This specific ISBN edition is currently not available.View all copies of this ISBN edition:
Americans love their lawns with a passion rarely seen in other countries; fifty-eight million Americans enthusiastically plant, weed, water, spray, and mow an estimated twenty million acres of lawn. But is our dedication to these lawns contributing to the serious environmental problems facing the planet? The authors in this book state that the lawn may be an ecological anachronism, and they argue that we must rethink the way we care for our lawns so that these small pieces of the environment will demonstrate our commitment to a more ecologically sound world.
The authors outline the origins of ideas about the lawn and the reasons for its enduring popularity. They describe the development of ideas about its form and the making of the lawn into an object of beauty. They explain how the lawn industry has encouraged the spread of the "industrial" lawn to sustain high sales of mowers, seeds, fertilizers, pesticides, and irrigation equipment. However, say the authors, Industrial Lawns can have high environmental costs: for example, power motors contribute to regional air pollution and global warming; excess fertilizers and pesticides wash off our lawns and run into our wells, streams, and lakes; grass clippings that are bagged and hauled away are major contributors to solid waste problems; and the watering of lawns depletes scarce water supplies.
How can we create environmentally sound lawns? The authors offer a variety of ideas - such as moderation in our use of lawn supplements, ecological use of grass varieties, the substitution of hand mowers for power motors, and the use of grass clippings to fertilize the lawn. These strategies can help us to care for conventional lawns in ways less dangerous to the environment. They also propose two more radical alternatives: Freedom Lawns that allow natural and unrestricted growth of grasses, clover, wildflowers, and other broad-leafed herbaceous plants; and total replacement of the lawn with new landscape designs.
By choosing these alternatives - which can be aesthetically pleasing as well as ecologically correct - we can unite our environmental concerns with direct personal action, acting locally while thinking globally and creating a new garden aesthetic in the process.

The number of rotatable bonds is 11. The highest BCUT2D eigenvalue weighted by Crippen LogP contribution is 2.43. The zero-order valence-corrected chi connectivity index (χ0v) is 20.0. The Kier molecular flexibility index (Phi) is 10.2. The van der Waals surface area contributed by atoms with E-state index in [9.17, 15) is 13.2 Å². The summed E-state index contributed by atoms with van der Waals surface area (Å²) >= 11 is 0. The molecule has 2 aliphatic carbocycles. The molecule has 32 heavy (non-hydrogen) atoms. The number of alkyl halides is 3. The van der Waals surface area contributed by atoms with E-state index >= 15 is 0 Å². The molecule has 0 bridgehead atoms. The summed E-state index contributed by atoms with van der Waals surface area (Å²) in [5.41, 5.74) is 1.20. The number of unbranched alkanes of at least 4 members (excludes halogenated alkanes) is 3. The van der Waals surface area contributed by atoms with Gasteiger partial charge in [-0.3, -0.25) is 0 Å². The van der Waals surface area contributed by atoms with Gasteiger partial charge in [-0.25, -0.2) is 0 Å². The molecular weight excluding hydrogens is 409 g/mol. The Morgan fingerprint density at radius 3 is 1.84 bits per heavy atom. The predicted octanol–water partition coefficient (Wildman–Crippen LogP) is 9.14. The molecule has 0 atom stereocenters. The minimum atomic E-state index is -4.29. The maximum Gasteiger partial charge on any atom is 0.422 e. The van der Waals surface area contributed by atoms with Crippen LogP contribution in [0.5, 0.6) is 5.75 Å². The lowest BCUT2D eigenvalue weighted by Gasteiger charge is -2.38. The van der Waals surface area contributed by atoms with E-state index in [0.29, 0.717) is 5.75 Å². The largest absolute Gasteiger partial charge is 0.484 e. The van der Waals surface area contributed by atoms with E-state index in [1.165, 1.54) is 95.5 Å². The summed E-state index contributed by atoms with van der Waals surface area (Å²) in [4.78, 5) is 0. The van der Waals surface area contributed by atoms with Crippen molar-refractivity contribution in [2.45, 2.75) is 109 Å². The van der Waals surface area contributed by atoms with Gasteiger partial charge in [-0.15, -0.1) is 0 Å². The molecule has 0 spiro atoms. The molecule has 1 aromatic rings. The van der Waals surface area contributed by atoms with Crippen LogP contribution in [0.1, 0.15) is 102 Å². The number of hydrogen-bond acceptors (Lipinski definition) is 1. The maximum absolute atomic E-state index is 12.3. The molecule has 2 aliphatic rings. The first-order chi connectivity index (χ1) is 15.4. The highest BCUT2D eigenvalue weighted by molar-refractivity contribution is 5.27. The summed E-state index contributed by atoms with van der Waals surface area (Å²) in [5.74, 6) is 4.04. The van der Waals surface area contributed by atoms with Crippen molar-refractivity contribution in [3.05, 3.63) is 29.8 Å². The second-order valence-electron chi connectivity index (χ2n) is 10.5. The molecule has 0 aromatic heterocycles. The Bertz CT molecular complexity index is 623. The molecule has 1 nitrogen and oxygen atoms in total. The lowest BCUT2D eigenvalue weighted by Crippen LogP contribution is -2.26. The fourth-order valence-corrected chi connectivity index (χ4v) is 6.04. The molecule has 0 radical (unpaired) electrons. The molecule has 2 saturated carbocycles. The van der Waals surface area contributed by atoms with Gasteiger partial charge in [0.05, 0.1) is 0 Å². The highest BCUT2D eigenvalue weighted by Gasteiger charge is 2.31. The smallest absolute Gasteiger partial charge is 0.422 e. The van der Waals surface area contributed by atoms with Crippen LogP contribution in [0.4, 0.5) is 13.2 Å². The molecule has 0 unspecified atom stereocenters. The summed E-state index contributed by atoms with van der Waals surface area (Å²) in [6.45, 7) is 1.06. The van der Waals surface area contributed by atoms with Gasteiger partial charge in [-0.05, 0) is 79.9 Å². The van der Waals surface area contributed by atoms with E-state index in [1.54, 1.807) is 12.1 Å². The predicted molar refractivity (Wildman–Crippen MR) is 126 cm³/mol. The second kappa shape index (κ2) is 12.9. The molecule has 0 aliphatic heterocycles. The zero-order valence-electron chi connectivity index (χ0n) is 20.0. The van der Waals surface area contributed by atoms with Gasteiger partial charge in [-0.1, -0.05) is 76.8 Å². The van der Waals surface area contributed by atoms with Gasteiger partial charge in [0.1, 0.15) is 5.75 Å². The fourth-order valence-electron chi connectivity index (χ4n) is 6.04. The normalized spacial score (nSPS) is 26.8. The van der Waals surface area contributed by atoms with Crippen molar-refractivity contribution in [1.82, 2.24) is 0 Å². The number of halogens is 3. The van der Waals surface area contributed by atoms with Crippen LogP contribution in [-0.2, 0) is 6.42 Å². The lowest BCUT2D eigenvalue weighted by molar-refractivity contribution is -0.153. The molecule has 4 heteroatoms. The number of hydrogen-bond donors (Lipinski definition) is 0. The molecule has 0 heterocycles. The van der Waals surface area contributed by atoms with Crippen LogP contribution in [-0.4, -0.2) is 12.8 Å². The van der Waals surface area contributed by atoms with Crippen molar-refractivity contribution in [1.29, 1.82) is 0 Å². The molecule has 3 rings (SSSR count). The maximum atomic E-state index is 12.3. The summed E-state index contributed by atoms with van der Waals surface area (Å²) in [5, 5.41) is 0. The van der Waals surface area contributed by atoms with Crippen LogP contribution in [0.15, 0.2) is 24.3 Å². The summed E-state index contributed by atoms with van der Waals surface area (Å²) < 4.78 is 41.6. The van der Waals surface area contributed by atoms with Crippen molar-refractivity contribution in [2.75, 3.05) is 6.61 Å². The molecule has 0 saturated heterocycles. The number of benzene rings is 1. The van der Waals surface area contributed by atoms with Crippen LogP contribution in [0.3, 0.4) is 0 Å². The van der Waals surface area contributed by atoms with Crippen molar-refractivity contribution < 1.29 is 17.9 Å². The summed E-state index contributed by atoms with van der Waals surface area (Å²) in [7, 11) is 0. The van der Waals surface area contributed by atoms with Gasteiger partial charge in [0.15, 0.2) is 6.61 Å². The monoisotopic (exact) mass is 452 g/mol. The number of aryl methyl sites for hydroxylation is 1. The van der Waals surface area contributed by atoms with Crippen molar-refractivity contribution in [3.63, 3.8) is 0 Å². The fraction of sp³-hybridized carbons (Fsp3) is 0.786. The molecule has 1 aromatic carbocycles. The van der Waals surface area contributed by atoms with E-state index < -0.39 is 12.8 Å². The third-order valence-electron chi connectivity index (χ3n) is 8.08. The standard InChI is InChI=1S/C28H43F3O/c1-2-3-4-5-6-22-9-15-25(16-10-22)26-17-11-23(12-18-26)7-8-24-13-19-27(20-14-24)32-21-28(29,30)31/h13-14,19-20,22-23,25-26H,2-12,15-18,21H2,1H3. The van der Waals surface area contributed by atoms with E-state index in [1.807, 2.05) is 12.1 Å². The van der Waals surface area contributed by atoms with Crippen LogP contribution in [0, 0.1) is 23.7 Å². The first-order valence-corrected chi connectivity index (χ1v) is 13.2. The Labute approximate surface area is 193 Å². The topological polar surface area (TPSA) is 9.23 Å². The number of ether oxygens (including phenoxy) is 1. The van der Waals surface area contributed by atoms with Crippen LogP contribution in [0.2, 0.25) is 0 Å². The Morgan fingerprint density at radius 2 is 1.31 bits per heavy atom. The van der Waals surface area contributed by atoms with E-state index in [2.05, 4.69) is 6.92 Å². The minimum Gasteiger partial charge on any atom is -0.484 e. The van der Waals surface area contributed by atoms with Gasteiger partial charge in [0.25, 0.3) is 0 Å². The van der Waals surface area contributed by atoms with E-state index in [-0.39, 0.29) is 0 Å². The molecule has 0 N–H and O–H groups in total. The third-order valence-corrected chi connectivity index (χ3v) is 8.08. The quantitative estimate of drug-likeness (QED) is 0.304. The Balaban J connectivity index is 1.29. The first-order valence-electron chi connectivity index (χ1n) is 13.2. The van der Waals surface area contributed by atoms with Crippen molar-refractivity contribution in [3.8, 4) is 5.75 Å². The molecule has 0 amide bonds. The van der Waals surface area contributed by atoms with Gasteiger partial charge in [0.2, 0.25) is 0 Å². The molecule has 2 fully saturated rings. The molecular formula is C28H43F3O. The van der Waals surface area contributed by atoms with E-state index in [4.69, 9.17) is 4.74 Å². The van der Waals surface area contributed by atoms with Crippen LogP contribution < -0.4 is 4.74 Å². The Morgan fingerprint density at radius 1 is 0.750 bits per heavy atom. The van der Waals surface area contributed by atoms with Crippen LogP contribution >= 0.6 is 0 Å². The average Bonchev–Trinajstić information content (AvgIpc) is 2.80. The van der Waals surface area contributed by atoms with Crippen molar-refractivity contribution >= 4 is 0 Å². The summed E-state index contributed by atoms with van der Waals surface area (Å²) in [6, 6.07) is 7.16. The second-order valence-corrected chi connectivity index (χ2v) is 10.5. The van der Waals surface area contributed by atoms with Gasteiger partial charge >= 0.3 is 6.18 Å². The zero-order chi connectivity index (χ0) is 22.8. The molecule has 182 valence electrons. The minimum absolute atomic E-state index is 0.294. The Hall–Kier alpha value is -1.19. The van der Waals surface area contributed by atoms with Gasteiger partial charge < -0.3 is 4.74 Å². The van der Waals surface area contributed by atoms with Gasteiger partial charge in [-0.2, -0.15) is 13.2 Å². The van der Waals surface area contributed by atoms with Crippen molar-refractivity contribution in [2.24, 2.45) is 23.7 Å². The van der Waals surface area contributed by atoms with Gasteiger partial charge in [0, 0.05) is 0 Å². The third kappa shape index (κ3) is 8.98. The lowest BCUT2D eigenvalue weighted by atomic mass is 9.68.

"synopsis" may belong to another edition of this title.
F. Herbert Bormann is emeritus professor of forest ecology at the Yale University School of Forestry and Environmental Studies. Diana Balmori holds appointments as a lecturer in the Yale University School of Forestry and Environmental Studies and Yale University School of Architecture. She is also principal at Balmori Associates, Inc., New Haven, a landscape and urban design firm. Gordon T. Geballe is associate dean and lecturer in forest microbiology at the Yale University School of Forestry and Environmental Studies.From Publishers Weekly:
Lawns are celebrated in America as a mark of civility and achievement: nature bowing to the well-gloved human hand and the lawn mower. But American fanaticism about the well-kept family turf does not always serve the best interests either of the turf or of the American. A product, in part, of a 1991 Yale graduate seminar, "The American Lawn," this work of scholarship and suggestion seeks to improve our attitudes and our front yards by cutting down on pesticide use, replacing power mowers with the hand-held kind, adopting types of grasses best suited to one's habitat and maybe even allowing a true-blue meadow to develop, clover and all. Lawns are impositions of will, not of nature, and the idea of returning will to nature--or collaborating with it more respectfully than we have--will not appeal to everyone. But the idea is sensible and fair, and this book--also sensible and fair--may, with luck, help to spread it around. Bormann is an emeritus professor of the School of Forestry and Environmental Studies at Yale University; Balmori is a lecturer at Yale; Geballe is assistant dean of the Yale University School of Forestry and Environmental Studies.
Copyright 1993 Reed Business Information, Inc.
"About this title" may belong to another edition of this title.
Book Description Yale University Press, 1993. Condition: New. book. Seller Inventory # M0300054017
Book Description Yale University Press, 1993. Hardcover. Condition: New. Never used!. Seller Inventory # P110300054017
Book Description Yale University Press, 1993. Hardcover. Condition: New. Seller Inventory # DADAX0300054017